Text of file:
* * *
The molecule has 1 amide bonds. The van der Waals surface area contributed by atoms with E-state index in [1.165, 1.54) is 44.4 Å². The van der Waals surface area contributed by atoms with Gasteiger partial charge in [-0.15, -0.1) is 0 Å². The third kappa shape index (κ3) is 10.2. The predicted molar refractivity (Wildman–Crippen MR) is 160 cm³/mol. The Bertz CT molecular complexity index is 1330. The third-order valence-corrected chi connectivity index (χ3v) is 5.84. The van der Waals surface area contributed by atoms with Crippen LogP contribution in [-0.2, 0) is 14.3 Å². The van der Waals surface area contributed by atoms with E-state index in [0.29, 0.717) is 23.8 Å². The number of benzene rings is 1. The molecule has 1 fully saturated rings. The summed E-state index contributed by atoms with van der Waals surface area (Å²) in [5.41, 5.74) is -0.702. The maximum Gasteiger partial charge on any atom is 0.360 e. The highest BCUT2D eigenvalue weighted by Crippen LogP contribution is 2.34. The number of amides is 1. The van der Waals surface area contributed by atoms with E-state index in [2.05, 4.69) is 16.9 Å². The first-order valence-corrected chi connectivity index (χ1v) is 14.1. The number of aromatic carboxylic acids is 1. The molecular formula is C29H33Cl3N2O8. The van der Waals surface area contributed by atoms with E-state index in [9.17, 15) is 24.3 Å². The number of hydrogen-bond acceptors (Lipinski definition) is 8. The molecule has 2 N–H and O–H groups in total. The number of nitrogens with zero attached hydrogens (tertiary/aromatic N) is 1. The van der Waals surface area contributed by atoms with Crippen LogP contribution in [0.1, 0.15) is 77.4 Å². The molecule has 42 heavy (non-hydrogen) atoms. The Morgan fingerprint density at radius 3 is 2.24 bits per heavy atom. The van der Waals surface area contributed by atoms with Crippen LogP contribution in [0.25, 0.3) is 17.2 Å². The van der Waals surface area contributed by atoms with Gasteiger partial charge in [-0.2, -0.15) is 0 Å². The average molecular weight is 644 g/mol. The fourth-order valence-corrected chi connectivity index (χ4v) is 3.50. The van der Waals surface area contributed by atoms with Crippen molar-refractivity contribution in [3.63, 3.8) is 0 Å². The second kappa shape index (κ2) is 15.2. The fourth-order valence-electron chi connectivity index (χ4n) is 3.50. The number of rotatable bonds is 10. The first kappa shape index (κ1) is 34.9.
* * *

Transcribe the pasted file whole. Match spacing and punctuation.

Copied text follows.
The molecule has 1 amide bonds. The van der Waals surface area contributed by atoms with E-state index in [1.165, 1.54) is 44.4 Å². The van der Waals surface area contributed by atoms with Gasteiger partial charge in [-0.15, -0.1) is 0 Å². The third kappa shape index (κ3) is 10.2. The predicted molar refractivity (Wildman–Crippen MR) is 160 cm³/mol. The Bertz CT molecular complexity index is 1330. The third-order valence-corrected chi connectivity index (χ3v) is 5.84. The van der Waals surface area contributed by atoms with Crippen LogP contribution in [-0.2, 0) is 14.3 Å². The van der Waals surface area contributed by atoms with E-state index in [0.29, 0.717) is 23.8 Å². The number of benzene rings is 1. The molecule has 1 fully saturated rings. The summed E-state index contributed by atoms with van der Waals surface area (Å²) in [5.41, 5.74) is -0.702. The maximum Gasteiger partial charge on any atom is 0.360 e. The highest BCUT2D eigenvalue weighted by Crippen LogP contribution is 2.34. The number of amides is 1. The van der Waals surface area contributed by atoms with E-state index in [2.05, 4.69) is 16.9 Å². The first-order valence-corrected chi connectivity index (χ1v) is 14.1. The number of aromatic carboxylic acids is 1. The molecular formula is C29H33Cl3N2O8. The van der Waals surface area contributed by atoms with E-state index in [9.17, 15) is 24.3 Å². The number of hydrogen-bond acceptors (Lipinski definition) is 8. The molecule has 2 N–H and O–H groups in total. The number of nitrogens with zero attached hydrogens (tertiary/aromatic N) is 1. The van der Waals surface area contributed by atoms with Crippen LogP contribution in [0.1, 0.15) is 77.4 Å². The molecule has 42 heavy (non-hydrogen) atoms. The Morgan fingerprint density at radius 3 is 2.24 bits per heavy atom. The van der Waals surface area contributed by atoms with Crippen LogP contribution in [0.25, 0.3) is 17.2 Å². The van der Waals surface area contributed by atoms with Gasteiger partial charge in [-0.2, -0.15) is 0 Å². The average molecular weight is 644 g/mol. The fourth-order valence-corrected chi connectivity index (χ4v) is 3.50. The van der Waals surface area contributed by atoms with Crippen molar-refractivity contribution in [3.63, 3.8) is 0 Å². The second kappa shape index (κ2) is 15.2. The fourth-order valence-electron chi connectivity index (χ4n) is 3.50. The number of rotatable bonds is 10. The first kappa shape index (κ1) is 34.9.